MY OLD Dad years ago used to say that what you needed to finish a job was two-bob’sworth of finesse. What he meant was you needed to just step back a bit, slow down, and make sure you put a little extra effort into finishing off the job properly.
What we’re talking about is your project, the love of your life (other than your partner, of course), the car you’ve been working on over the last several years. You’re getting close to the end and the mistake that everybody – and I mean everybody – makes is to get impatient and rush through the last of the finishing-off tasks. We’re talking fitting the last few components into the engine bay, installing the final wiring, putting in hoses, those sorts of things.
The end result is, if you get it right, you’ll be much happier, the car will probably function better and your partner gets an easier life.
There are a few things I do when I start getting in to dressing up a car, particularly an engine bay. For a start, I’m always having a good close look at other people’s projects as a source of ideas. If you see a good idea, feel free to plagiarise!
I’m also watching the Gearbox section of this mag and the equivalent new products pages in its sister title Street Machine, because you’ll often see something that just fits a need. For example, I recently ordered some custom rocker covers for a Statesman we’re working on – something I spotted in Street Machine.
Something we spend a fair bit of time and trouble on is getting decent bolt kits. Get to know the bolt specialists in your local area – you might be surprised at how many there in the metro areas – as they’re invaluable. I also look out for good-quality kits, very often in stainless steel, from reputable suppliers such as Gardner Westcott or ARP.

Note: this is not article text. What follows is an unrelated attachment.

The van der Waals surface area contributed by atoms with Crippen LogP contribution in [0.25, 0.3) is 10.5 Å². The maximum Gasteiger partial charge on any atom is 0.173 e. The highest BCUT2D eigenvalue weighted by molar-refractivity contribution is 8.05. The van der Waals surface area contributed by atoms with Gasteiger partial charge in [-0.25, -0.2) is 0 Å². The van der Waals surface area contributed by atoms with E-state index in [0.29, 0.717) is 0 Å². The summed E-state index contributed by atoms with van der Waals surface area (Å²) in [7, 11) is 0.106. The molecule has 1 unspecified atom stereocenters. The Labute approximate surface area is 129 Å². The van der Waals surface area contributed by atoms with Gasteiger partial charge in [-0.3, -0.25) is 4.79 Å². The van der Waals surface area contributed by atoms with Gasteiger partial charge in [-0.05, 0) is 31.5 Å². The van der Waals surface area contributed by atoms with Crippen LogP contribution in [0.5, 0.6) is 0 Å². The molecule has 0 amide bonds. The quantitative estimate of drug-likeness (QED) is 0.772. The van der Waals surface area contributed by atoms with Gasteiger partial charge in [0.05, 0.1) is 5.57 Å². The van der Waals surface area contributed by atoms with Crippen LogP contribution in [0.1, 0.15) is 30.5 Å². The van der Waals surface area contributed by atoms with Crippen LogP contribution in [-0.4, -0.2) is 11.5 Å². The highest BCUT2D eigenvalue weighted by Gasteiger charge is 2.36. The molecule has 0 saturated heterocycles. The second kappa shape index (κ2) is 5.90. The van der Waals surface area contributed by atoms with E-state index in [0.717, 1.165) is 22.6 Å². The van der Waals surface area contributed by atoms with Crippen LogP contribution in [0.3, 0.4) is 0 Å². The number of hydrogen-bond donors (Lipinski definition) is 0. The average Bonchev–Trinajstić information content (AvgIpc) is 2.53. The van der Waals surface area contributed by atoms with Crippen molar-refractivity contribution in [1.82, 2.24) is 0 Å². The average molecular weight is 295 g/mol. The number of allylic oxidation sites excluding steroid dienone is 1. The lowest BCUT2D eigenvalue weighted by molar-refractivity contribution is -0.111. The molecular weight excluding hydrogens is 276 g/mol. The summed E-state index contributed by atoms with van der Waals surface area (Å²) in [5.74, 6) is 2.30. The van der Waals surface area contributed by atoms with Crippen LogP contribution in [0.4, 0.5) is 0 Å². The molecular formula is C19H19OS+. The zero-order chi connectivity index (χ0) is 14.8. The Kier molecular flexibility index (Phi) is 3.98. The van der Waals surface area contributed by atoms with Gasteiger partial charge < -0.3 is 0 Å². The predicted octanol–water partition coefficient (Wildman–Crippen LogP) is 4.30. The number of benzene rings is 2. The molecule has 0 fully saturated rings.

Some of the better speed shops, like Rocket in Sydney and VPW in Melbourne or Outlaw in Queensland – there are plenty of them once you start looking – are invaluable. What I like about these places is you can track down a lot of finishing-off pieces, like decent braided hoses, junction pieces and the like, that really lift the whole look of the engine bay. That’s assuming of course that you’re not going for strict originality.
At this stage the additional cost shouldn’t blow out the budget – the real money is in getting the bodywork and the fundamentals of the powerplant right. However the difference in how it makes the car look and feel is enormous.
Here’s another example of a little detail I like to do, which is the starter power cable. Typically it’s a great ugly thing that meanders its way across the engine bay. I prefer to find a neat battery cover and subtly tuck away the wiring through the inner guard. Another example is I generally put a fair bit of effort into getting the ignition wiring neat and tidy – often using custom-made gear from Ice Ignition – instead of having it looking like a plate of spaghetti.
None of this is rocket science, or absolutely critical. But as the old man said, that two-bob’s-worth of finessing at the end can make a hell of a difference to how the project ends up.
Note: Mick runs Glenlyon Motors in Brunswick, Vic.Tel (03) 9380 5082.